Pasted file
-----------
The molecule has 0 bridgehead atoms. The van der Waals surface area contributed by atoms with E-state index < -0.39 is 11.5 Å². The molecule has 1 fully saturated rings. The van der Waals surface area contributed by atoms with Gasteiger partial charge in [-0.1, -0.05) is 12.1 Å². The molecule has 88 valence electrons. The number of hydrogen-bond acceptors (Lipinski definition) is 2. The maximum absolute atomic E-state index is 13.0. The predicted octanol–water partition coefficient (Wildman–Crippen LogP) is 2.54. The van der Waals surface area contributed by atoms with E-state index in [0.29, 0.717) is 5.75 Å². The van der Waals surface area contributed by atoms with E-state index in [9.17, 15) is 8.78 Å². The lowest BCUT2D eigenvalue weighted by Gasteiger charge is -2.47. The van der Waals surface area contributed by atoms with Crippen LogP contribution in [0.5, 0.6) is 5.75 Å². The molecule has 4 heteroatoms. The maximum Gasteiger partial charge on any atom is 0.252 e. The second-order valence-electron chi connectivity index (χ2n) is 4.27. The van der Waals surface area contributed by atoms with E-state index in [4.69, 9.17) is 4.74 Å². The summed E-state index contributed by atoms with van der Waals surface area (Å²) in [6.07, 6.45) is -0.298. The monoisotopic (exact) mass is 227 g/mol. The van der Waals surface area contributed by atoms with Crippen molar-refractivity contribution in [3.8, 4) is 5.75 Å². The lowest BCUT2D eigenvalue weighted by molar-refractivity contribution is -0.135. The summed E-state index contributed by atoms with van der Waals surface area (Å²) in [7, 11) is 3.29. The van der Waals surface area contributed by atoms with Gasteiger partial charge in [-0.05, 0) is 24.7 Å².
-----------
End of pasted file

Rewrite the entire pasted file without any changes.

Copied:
The molecule has 0 bridgehead atoms. The van der Waals surface area contributed by atoms with E-state index < -0.39 is 11.5 Å². The molecule has 1 fully saturated rings. The van der Waals surface area contributed by atoms with Gasteiger partial charge in [-0.1, -0.05) is 12.1 Å². The molecule has 88 valence electrons. The number of hydrogen-bond acceptors (Lipinski definition) is 2. The maximum absolute atomic E-state index is 13.0. The predicted octanol–water partition coefficient (Wildman–Crippen LogP) is 2.54. The van der Waals surface area contributed by atoms with E-state index in [0.29, 0.717) is 5.75 Å². The van der Waals surface area contributed by atoms with E-state index in [9.17, 15) is 8.78 Å². The lowest BCUT2D eigenvalue weighted by Gasteiger charge is -2.47. The van der Waals surface area contributed by atoms with Crippen LogP contribution in [0.5, 0.6) is 5.75 Å². The molecule has 4 heteroatoms. The maximum Gasteiger partial charge on any atom is 0.252 e. The second-order valence-electron chi connectivity index (χ2n) is 4.27. The van der Waals surface area contributed by atoms with E-state index in [4.69, 9.17) is 4.74 Å². The summed E-state index contributed by atoms with van der Waals surface area (Å²) in [6.07, 6.45) is -0.298. The monoisotopic (exact) mass is 227 g/mol. The van der Waals surface area contributed by atoms with Crippen molar-refractivity contribution in [3.8, 4) is 5.75 Å². The lowest BCUT2D eigenvalue weighted by molar-refractivity contribution is -0.135. The summed E-state index contributed by atoms with van der Waals surface area (Å²) in [7, 11) is 3.29. The van der Waals surface area contributed by atoms with Gasteiger partial charge in [-0.05, 0) is 24.7 Å².